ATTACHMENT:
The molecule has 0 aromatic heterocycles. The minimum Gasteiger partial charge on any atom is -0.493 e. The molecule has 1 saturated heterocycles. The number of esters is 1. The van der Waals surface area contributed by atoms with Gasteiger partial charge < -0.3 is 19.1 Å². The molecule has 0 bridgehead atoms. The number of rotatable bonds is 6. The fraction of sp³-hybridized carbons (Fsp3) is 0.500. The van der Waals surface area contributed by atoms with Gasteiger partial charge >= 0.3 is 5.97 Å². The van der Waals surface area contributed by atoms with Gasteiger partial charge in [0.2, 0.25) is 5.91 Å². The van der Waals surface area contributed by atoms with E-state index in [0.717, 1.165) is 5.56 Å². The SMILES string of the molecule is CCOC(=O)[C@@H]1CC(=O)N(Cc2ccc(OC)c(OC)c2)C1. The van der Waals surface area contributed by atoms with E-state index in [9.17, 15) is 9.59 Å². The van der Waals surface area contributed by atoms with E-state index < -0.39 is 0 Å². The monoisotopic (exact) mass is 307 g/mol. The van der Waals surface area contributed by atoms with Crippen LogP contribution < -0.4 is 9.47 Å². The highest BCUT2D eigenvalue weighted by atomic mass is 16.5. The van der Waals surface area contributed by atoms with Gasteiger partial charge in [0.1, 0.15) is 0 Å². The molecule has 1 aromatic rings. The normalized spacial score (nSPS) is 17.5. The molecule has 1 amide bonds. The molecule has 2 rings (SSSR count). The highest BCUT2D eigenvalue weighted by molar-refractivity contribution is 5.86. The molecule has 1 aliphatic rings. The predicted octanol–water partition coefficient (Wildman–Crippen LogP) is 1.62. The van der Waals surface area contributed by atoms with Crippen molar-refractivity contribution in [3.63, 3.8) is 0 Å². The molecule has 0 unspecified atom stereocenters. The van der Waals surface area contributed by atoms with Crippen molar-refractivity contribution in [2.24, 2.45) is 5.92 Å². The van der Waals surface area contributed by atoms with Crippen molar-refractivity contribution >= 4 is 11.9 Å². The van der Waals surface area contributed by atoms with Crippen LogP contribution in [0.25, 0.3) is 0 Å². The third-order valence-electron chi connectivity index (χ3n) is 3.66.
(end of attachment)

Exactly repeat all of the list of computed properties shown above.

The molecule has 0 aromatic heterocycles. The minimum Gasteiger partial charge on any atom is -0.493 e. The molecule has 1 saturated heterocycles. The number of esters is 1. The van der Waals surface area contributed by atoms with Gasteiger partial charge < -0.3 is 19.1 Å². The molecule has 0 bridgehead atoms. The number of rotatable bonds is 6. The fraction of sp³-hybridized carbons (Fsp3) is 0.500. The van der Waals surface area contributed by atoms with Gasteiger partial charge >= 0.3 is 5.97 Å². The van der Waals surface area contributed by atoms with Gasteiger partial charge in [0.2, 0.25) is 5.91 Å². The van der Waals surface area contributed by atoms with E-state index in [0.717, 1.165) is 5.56 Å². The SMILES string of the molecule is CCOC(=O)[C@@H]1CC(=O)N(Cc2ccc(OC)c(OC)c2)C1. The van der Waals surface area contributed by atoms with E-state index in [9.17, 15) is 9.59 Å². The van der Waals surface area contributed by atoms with E-state index < -0.39 is 0 Å². The monoisotopic (exact) mass is 307 g/mol. The van der Waals surface area contributed by atoms with Crippen LogP contribution < -0.4 is 9.47 Å². The highest BCUT2D eigenvalue weighted by atomic mass is 16.5. The van der Waals surface area contributed by atoms with Gasteiger partial charge in [0.1, 0.15) is 0 Å². The molecule has 1 aromatic rings. The normalized spacial score (nSPS) is 17.5. The molecule has 1 amide bonds. The molecule has 2 rings (SSSR count). The highest BCUT2D eigenvalue weighted by molar-refractivity contribution is 5.86. The molecule has 1 aliphatic rings. The predicted octanol–water partition coefficient (Wildman–Crippen LogP) is 1.62. The van der Waals surface area contributed by atoms with Crippen molar-refractivity contribution in [3.63, 3.8) is 0 Å². The molecule has 0 unspecified atom stereocenters. The van der Waals surface area contributed by atoms with Crippen molar-refractivity contribution in [2.24, 2.45) is 5.92 Å². The van der Waals surface area contributed by atoms with Crippen molar-refractivity contribution >= 4 is 11.9 Å². The van der Waals surface area contributed by atoms with Crippen LogP contribution in [0.25, 0.3) is 0 Å². The third-order valence-electron chi connectivity index (χ3n) is 3.66.